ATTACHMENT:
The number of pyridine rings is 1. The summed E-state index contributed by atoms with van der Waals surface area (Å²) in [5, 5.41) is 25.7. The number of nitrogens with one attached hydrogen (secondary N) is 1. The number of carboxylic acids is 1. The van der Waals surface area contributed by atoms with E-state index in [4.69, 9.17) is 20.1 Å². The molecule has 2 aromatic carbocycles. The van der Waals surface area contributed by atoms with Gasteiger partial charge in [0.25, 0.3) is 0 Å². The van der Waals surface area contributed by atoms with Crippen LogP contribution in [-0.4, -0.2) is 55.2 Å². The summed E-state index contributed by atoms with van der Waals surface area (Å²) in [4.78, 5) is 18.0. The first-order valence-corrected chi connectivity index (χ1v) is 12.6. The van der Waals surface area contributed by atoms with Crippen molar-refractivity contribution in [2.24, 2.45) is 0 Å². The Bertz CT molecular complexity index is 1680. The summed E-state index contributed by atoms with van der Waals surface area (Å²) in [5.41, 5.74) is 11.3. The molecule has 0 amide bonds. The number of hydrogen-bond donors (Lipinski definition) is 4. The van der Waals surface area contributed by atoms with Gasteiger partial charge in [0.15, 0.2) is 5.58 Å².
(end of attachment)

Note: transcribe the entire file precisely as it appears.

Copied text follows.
The number of pyridine rings is 1. The summed E-state index contributed by atoms with van der Waals surface area (Å²) in [5, 5.41) is 25.7. The number of nitrogens with one attached hydrogen (secondary N) is 1. The number of carboxylic acids is 1. The van der Waals surface area contributed by atoms with E-state index in [4.69, 9.17) is 20.1 Å². The molecule has 2 aromatic carbocycles. The van der Waals surface area contributed by atoms with Gasteiger partial charge in [0.25, 0.3) is 0 Å². The van der Waals surface area contributed by atoms with Crippen LogP contribution in [-0.4, -0.2) is 55.2 Å². The summed E-state index contributed by atoms with van der Waals surface area (Å²) in [4.78, 5) is 18.0. The first-order valence-corrected chi connectivity index (χ1v) is 12.6. The van der Waals surface area contributed by atoms with Crippen molar-refractivity contribution in [2.24, 2.45) is 0 Å². The Bertz CT molecular complexity index is 1680. The summed E-state index contributed by atoms with van der Waals surface area (Å²) in [5.41, 5.74) is 11.3. The molecule has 0 amide bonds. The number of hydrogen-bond donors (Lipinski definition) is 4. The van der Waals surface area contributed by atoms with Gasteiger partial charge in [0.15, 0.2) is 5.58 Å².